Labor Day Lesson Plans

What does Labor Day mean to you? End of summer? Pools closing? School Starting? A day off work? After growing up in the Midwest, the last day the pool was open was a big one for me (pool weather year-round was a major decision factor for moving to sunny Florida). And while I’m no longer on a school calendar, it does bring bittersweet feelings of an end to summer fun.

So what can this mean for adult education and ESOL practitioners who have been practicing all year? A chance to mix up your curriculum. Here are three things you can do to celebrate Labor Day and diversify learning with your student.

Learn about the history of Labor Day

  • The History Channel has great resources and video clips explaining the origins of Labor Day, the history of the assembly line, child labor in the United States, and brief biographies on the industrial moguls in the US. Watch these videos with your students and then pose comprehension questions to your students.
  • The US Department of Labor also has a brief History of Labor Day on their website. You can print out these sections and practice reading them aloud, silently, and together. Many of the events addressed in this page are also in the videos from the History Channel. Try combining the two to engage different learning styles.

Integrate College and Career Pathways in your curriculum!

  • Even if you have been slowly incorporating career pathways and workforce readiness, make your next lesson special by having it as a main focus. You can practice writing a cover letter and resume, explore Florida CHOICES with your student, practice interviewing, or help your student create an action plan to reach their career goals.

Learn about Cesar Chavez and the United Farm Worker Movement

  • Since the origins of Labor Day may seem distant, take the opportunity to include more recent labor and human rights struggles. Cesar Chavez started the National Farm Workers Association, later to become UFW, in 1962 and used nonviolent tactics to gain better working conditions for grape farmers and the opportunity to unionize.
  • You can find a book on Chavez in your local library to read with your student. You can hand out a vocabulary sheet to go over new words addressed in the book, or in a section of the book  you are going to read, and highlight words that include phonemic elements that you are currently working with. Suggestions for books are Cesar Chavez and La Causa by Naurice Roberts and Cesar Chavez by Ruth Franchere. Finish by asking topic questions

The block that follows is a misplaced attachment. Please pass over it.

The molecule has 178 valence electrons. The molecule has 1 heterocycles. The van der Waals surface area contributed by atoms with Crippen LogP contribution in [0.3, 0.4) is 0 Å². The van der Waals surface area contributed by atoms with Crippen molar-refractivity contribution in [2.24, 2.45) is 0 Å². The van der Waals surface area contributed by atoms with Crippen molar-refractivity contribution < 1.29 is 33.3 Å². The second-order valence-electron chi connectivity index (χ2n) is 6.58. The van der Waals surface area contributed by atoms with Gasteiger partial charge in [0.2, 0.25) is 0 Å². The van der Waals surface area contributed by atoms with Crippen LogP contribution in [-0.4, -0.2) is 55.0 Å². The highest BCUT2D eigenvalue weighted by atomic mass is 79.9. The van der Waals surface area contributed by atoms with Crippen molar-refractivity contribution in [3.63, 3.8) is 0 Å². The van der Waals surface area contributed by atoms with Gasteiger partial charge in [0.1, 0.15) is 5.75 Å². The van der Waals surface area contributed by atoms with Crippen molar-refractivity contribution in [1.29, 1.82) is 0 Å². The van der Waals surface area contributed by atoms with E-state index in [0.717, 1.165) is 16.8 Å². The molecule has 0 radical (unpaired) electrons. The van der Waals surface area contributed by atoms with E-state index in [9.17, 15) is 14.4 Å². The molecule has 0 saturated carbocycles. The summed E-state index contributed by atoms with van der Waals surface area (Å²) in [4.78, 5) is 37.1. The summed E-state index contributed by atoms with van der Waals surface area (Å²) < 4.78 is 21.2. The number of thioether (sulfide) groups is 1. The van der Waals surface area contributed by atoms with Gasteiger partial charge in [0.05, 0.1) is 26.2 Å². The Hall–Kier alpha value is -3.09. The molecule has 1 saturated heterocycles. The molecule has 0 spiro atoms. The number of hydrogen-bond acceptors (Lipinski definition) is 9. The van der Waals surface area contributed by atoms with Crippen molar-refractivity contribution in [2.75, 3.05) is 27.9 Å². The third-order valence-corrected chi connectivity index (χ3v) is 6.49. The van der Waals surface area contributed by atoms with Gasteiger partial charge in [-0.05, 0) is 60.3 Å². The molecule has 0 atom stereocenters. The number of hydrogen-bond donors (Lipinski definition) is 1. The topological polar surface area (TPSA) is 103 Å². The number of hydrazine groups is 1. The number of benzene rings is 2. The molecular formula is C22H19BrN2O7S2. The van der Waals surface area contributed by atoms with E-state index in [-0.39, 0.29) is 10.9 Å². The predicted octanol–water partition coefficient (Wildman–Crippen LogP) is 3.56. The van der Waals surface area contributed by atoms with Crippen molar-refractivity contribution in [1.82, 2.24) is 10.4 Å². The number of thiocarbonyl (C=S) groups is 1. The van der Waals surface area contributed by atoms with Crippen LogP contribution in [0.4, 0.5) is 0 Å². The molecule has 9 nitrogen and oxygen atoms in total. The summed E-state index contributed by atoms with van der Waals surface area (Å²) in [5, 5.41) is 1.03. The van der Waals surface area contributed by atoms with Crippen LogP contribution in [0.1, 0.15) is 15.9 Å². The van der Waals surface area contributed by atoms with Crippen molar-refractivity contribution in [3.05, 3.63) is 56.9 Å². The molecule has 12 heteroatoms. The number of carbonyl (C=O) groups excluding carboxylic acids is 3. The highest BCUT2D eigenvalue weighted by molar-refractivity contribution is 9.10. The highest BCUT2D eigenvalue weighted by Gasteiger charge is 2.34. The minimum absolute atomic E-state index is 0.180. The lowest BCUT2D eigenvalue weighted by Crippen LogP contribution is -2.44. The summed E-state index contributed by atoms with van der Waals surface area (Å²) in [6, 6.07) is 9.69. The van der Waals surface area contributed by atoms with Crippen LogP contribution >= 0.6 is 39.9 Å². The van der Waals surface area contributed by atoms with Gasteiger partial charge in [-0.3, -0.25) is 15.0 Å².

• How did Chavez help migrant farm workers?
      • What were the reasons he had for helping the farm workers?
      • How has Cesar Chavez affected farm workers today?

“How Do I Explain Who I Am?” Helping Your Students Write an Effective Resume.

Marilyn McMullan, ABE/GED Teacher, Broward County Schools

Marilyn McMullan

As we continue to build career awareness and lead students toward their objective of excellent English skills, a high school diploma, a GED, and/or a technical center certificate/degree, we need to make sure our curriculum includes assisting students in creating an effective resume.  After all, one of our main objectives in adult education is to help our students move on from our classrooms with the skills to be successful in the workplace.  A resume is the employer’s first introduction to our students, so let’s help them to make it a good one!

Resume writing is a terrific activity to include in your curriculum for many reasons.  First, it is a great way to get your students to practice some of those skills you have been teaching in verb usage, sentence structure, organizing, and spelling.  Second, it helps your students think about themselves in a positive light, helping them to identify and concentrate on their strengths.  Third, they will leave your classroom with a document which will be a great stepping stone for their next step in a job search.

So, how do you get started with your students?  First set the stage.  Include activities which help your students identify their strengths in the workplace.  Help them decide what they are good at.  Is it people skills, computer skills, organizing, listening, working with others, leading others, being on time, attention to details, willingness to learn, or one of many other positive attributes?  Have your students identify and work with action verbs:  managed, coordinated, developed, initiated, developed.  Check out QuintCareers for a great list of career related action verbs.  Help your students to decide what their objective is and to write a positive statement that explains it.  Finally, be sure that your students understand that the reason a resume is so important is that it must convince a prospective employer that he or she should interview them so that they can get that job in their new career.

Once you have set the stage for resume writing with your students, you can lead them into the actual writing of it.  One of the best sources for resume writing is the Florida Choices website.  If your students use this, have them go to the work tab and click on resume builder.  The site will guide them through creating a resume and allow them to save it, amend it, print it, and then get ready to use it!  If you do not use this resource with your students, there are many other sites available on the internet.  Preview them, and pick one that targets entry level or whatever is appropriate for your students.  Assist your students as they create their resume, giving suggestions as needed and monitoring their success.  Be sure to have your students print you a copy to review for word usage, spacing, spelling, and effectiveness.  Help them to make any needed changes.  Make sure they have saved their resume and encourage them to update and edit it as they continue in your class.  When they are ready begin their job search, they will have a super resume ready to go!